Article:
CAIRO: The state will announce the winner of a bid to develop the Northwest Gulf of Suez Economic Zone in the next few days, according to local papers quoting the Minister of Investment Mahmoud Mohieldin and other officials speaking on Sunday.
The announcement, coming at a forum for the China-Africa Development Fund, implied that Chinese companies will be highly involved, adding to the signs of the Asian nation s quickly-expanding economic clout in Egypt and other African states.
China is still a relatively small trading partner for Egypt, standing roughly on par with France, but its influence here has grown quickly and visibly in recent years. Of the 679 Chinese companies in Egypt, 78 percent were established in the last four years, according to Mohieldin s speech this week.
In particular, Chinese money has been important in the Northwest Gulf of Suez Zone, Egypt s first economic zone, and its surrounding areas.
The zone comprises 90 square kilometers near the Port of Sokhna, about 100 kilometers east of Cairo.
The Main Development Company, which is responsible for managing and promoting the zone, receives some funds from the Chinese government, though it is ultimately controlled by the Egypt s General Authority for Investment and Free Zones.
Tiida Egypt, which is 30-percent owned by the China-Africa Development Fund, invested $80 million in Northwest Suez late last year.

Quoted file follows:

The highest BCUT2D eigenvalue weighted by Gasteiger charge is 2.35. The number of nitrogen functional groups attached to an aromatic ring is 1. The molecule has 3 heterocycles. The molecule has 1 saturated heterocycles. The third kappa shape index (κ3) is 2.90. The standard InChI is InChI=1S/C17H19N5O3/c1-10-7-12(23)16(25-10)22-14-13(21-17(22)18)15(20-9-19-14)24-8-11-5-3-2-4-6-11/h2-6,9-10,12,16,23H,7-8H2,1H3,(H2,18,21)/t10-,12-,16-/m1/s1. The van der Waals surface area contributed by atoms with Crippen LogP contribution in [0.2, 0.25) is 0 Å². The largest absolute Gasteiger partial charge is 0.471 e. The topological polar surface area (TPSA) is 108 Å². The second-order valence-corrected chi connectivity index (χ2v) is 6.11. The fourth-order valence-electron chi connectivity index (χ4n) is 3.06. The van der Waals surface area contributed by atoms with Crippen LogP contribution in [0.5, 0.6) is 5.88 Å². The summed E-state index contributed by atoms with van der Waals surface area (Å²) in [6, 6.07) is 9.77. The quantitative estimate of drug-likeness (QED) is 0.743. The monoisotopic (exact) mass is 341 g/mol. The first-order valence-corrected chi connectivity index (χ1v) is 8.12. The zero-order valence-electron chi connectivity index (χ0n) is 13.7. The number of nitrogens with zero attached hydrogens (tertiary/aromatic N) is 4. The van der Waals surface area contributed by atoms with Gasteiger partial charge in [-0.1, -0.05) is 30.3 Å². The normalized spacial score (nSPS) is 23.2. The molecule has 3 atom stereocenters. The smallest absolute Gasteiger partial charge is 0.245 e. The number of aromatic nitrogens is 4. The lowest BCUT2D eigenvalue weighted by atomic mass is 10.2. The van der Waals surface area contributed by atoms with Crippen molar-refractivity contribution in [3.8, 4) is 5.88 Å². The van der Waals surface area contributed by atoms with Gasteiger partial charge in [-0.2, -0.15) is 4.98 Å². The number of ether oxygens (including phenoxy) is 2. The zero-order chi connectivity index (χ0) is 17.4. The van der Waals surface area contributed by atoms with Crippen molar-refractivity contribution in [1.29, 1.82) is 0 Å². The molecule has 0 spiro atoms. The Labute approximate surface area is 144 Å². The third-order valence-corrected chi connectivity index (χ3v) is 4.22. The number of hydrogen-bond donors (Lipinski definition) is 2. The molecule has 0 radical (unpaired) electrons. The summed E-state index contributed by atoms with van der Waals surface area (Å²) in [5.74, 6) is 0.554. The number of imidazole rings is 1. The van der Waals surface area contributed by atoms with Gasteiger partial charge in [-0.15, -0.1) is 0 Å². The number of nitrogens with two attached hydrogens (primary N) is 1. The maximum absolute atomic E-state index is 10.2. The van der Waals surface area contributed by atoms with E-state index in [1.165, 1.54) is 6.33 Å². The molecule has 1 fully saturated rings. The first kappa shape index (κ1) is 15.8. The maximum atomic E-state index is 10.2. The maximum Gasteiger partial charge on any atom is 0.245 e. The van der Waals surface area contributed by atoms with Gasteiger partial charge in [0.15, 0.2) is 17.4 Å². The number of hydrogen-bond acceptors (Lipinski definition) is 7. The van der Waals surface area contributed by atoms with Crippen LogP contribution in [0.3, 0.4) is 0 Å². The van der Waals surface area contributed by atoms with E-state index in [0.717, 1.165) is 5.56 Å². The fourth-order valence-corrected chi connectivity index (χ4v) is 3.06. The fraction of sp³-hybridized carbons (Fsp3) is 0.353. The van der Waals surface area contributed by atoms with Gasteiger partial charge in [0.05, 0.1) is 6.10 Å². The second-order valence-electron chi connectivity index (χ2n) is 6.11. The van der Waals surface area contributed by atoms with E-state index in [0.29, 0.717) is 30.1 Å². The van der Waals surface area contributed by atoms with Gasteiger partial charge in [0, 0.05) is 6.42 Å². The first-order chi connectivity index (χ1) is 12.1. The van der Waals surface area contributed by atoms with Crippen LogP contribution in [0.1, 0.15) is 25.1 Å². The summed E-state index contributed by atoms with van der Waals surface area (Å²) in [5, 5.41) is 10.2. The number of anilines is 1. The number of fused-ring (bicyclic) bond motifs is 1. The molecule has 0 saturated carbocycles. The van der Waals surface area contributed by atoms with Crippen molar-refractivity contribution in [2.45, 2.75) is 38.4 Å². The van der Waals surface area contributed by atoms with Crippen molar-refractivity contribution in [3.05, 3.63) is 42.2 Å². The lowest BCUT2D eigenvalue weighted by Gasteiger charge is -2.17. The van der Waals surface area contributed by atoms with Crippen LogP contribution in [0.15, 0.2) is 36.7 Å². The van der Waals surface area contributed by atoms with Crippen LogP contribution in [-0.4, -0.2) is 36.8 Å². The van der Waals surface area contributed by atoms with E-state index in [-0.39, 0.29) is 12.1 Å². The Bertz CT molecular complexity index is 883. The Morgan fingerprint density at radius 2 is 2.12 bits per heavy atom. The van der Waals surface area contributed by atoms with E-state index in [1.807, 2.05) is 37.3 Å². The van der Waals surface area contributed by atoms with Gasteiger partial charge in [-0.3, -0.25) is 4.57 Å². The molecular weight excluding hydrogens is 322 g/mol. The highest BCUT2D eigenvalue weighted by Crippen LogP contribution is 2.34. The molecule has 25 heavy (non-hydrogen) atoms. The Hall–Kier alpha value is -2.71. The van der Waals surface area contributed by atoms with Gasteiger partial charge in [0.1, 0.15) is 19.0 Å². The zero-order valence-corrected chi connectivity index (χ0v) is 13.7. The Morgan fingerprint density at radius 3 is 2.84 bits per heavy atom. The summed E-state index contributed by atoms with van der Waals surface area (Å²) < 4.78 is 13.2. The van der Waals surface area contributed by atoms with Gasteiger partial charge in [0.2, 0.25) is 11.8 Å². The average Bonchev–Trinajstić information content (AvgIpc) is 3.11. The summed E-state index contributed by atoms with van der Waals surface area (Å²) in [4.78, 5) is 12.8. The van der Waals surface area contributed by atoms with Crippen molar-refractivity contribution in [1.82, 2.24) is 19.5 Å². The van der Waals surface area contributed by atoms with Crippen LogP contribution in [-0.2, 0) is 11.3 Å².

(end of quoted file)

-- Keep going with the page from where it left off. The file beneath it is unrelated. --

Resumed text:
Four new plants opened this week on the territory owned by Tiida Egypt, which will manufacture clothes, safety equipment, elevators, office furniture and energy-efficient lighting.
China s rising clout has sparked a lot of chatter among Western businessmen and economists, especially since the global economy began to slow. This week, the International Herald Tribune published an article titled China likely to be stronger after crisis, which argued that the Asian nation will probably be able to expand its international reach throughout the world downturn.
China, the world s third-largest economy behind the United States and Japan, had already become more assertive; now it is exploiting its unusual position as a country with piles of cash and a strong banking system, at a time when many countries have neither, to acquire natural resources and make new friends, the article read.
Egypt s cental bank projects trade with China this fiscal year will total $1.159 billion – much of it imports – which would mark a rise of $397.1 million from $761.9 million last year.
In perhaps the most visible sign of China s growing presence here, door-to-door Chinese garment salesmen have become an increasingly common sight in Egypt.
In December 2006 a popular blogger, Rantings of a Sandmonkey, recalled the following joke, told to a friend who complained about a dearth of jobs in Egypt: Well, you think it s bad now? Just wait till the Chinese start immigrating in Egypt in the thousands and start a China-town. Then you will have yourself a competition!
His friend s response, the blogger wrote, was as follows: The Chinese? They are already here… They pass by my house at least three times a week.